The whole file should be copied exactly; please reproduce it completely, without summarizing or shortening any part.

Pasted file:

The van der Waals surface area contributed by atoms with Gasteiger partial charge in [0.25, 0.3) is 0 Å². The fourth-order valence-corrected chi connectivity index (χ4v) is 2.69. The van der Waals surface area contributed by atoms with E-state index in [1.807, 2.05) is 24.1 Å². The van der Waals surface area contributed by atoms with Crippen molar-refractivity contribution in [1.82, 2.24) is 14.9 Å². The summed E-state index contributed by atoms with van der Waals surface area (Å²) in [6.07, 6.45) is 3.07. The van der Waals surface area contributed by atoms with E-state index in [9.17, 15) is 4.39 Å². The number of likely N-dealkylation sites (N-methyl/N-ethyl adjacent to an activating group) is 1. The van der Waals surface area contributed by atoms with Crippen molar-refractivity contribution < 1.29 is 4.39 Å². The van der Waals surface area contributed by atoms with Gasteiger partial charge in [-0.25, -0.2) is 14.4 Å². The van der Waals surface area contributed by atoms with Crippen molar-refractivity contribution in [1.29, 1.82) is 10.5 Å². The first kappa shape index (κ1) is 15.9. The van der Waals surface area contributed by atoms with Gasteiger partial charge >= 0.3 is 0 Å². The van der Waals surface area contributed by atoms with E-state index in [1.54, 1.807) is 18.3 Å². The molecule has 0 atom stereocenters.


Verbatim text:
The van der Waals surface area contributed by atoms with Gasteiger partial charge in [0.25, 0.3) is 0 Å². The fourth-order valence-corrected chi connectivity index (χ4v) is 2.69. The van der Waals surface area contributed by atoms with E-state index in [1.807, 2.05) is 24.1 Å². The van der Waals surface area contributed by atoms with Crippen molar-refractivity contribution in [1.82, 2.24) is 14.9 Å². The summed E-state index contributed by atoms with van der Waals surface area (Å²) in [6.07, 6.45) is 3.07. The van der Waals surface area contributed by atoms with E-state index in [9.17, 15) is 4.39 Å². The number of likely N-dealkylation sites (N-methyl/N-ethyl adjacent to an activating group) is 1. The van der Waals surface area contributed by atoms with Crippen molar-refractivity contribution < 1.29 is 4.39 Å². The van der Waals surface area contributed by atoms with Gasteiger partial charge in [-0.25, -0.2) is 14.4 Å². The van der Waals surface area contributed by atoms with Crippen molar-refractivity contribution in [1.29, 1.82) is 10.5 Å². The first kappa shape index (κ1) is 15.9. The van der Waals surface area contributed by atoms with Gasteiger partial charge >= 0.3 is 0 Å². The van der Waals surface area contributed by atoms with E-state index in [1.54, 1.807) is 18.3 Å². The molecule has 0 atom stereocenters.